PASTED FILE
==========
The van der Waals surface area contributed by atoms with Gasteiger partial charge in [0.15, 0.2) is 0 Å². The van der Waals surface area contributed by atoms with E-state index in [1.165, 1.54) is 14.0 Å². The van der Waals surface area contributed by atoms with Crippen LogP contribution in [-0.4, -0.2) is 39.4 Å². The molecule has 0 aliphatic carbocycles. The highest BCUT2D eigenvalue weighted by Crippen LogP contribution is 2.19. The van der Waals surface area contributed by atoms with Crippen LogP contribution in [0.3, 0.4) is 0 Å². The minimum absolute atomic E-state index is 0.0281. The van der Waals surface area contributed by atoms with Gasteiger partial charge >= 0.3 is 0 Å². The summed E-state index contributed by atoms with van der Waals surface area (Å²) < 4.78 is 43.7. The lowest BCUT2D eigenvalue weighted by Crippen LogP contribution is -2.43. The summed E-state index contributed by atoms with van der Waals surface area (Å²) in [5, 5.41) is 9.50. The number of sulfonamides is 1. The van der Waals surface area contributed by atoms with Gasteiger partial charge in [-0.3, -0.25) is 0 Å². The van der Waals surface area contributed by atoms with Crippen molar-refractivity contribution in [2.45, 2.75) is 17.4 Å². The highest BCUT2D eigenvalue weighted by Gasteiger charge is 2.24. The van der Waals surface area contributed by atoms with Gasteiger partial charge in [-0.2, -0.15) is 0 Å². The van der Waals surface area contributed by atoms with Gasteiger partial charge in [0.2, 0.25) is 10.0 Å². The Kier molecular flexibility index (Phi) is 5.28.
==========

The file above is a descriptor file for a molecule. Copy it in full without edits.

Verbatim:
The van der Waals surface area contributed by atoms with Gasteiger partial charge in [0.15, 0.2) is 0 Å². The van der Waals surface area contributed by atoms with E-state index in [1.165, 1.54) is 14.0 Å². The van der Waals surface area contributed by atoms with Crippen LogP contribution in [-0.4, -0.2) is 39.4 Å². The molecule has 0 aliphatic carbocycles. The highest BCUT2D eigenvalue weighted by Crippen LogP contribution is 2.19. The van der Waals surface area contributed by atoms with Crippen LogP contribution in [0.3, 0.4) is 0 Å². The minimum absolute atomic E-state index is 0.0281. The van der Waals surface area contributed by atoms with Gasteiger partial charge >= 0.3 is 0 Å². The summed E-state index contributed by atoms with van der Waals surface area (Å²) < 4.78 is 43.7. The lowest BCUT2D eigenvalue weighted by Crippen LogP contribution is -2.43. The summed E-state index contributed by atoms with van der Waals surface area (Å²) in [5, 5.41) is 9.50. The number of sulfonamides is 1. The van der Waals surface area contributed by atoms with Gasteiger partial charge in [-0.3, -0.25) is 0 Å². The van der Waals surface area contributed by atoms with Crippen molar-refractivity contribution in [2.45, 2.75) is 17.4 Å². The highest BCUT2D eigenvalue weighted by Gasteiger charge is 2.24. The van der Waals surface area contributed by atoms with Gasteiger partial charge in [-0.2, -0.15) is 0 Å². The van der Waals surface area contributed by atoms with Gasteiger partial charge in [0.2, 0.25) is 10.0 Å². The Kier molecular flexibility index (Phi) is 5.28.